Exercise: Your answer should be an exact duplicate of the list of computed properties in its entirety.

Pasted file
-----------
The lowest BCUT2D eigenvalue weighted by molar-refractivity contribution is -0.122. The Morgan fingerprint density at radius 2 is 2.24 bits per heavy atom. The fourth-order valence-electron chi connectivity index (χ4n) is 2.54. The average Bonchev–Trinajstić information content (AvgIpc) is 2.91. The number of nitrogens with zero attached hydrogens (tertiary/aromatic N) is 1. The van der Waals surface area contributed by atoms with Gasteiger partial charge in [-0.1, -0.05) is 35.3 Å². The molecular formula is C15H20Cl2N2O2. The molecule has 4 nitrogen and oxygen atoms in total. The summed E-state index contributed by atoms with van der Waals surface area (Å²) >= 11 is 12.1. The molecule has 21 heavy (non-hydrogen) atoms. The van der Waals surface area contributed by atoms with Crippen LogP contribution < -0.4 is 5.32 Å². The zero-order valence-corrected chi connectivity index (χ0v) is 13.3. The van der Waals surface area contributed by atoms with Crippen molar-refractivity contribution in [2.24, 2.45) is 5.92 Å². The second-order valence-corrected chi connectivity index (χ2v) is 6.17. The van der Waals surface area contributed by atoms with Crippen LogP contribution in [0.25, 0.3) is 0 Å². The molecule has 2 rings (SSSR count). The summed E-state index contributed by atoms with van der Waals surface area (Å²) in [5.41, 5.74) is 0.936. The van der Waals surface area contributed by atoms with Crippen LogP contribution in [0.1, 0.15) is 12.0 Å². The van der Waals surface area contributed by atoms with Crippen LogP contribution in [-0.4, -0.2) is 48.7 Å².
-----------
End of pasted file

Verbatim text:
The lowest BCUT2D eigenvalue weighted by molar-refractivity contribution is -0.122. The Morgan fingerprint density at radius 2 is 2.24 bits per heavy atom. The fourth-order valence-electron chi connectivity index (χ4n) is 2.54. The average Bonchev–Trinajstić information content (AvgIpc) is 2.91. The number of nitrogens with zero attached hydrogens (tertiary/aromatic N) is 1. The van der Waals surface area contributed by atoms with Gasteiger partial charge in [-0.1, -0.05) is 35.3 Å². The molecular formula is C15H20Cl2N2O2. The molecule has 4 nitrogen and oxygen atoms in total. The summed E-state index contributed by atoms with van der Waals surface area (Å²) >= 11 is 12.1. The molecule has 21 heavy (non-hydrogen) atoms. The van der Waals surface area contributed by atoms with Crippen LogP contribution < -0.4 is 5.32 Å². The zero-order valence-corrected chi connectivity index (χ0v) is 13.3. The van der Waals surface area contributed by atoms with Crippen molar-refractivity contribution in [2.24, 2.45) is 5.92 Å². The second-order valence-corrected chi connectivity index (χ2v) is 6.17. The van der Waals surface area contributed by atoms with Crippen LogP contribution in [0.25, 0.3) is 0 Å². The molecule has 2 rings (SSSR count). The summed E-state index contributed by atoms with van der Waals surface area (Å²) in [5.41, 5.74) is 0.936. The van der Waals surface area contributed by atoms with Crippen LogP contribution in [0.1, 0.15) is 12.0 Å². The van der Waals surface area contributed by atoms with Crippen LogP contribution in [-0.4, -0.2) is 48.7 Å².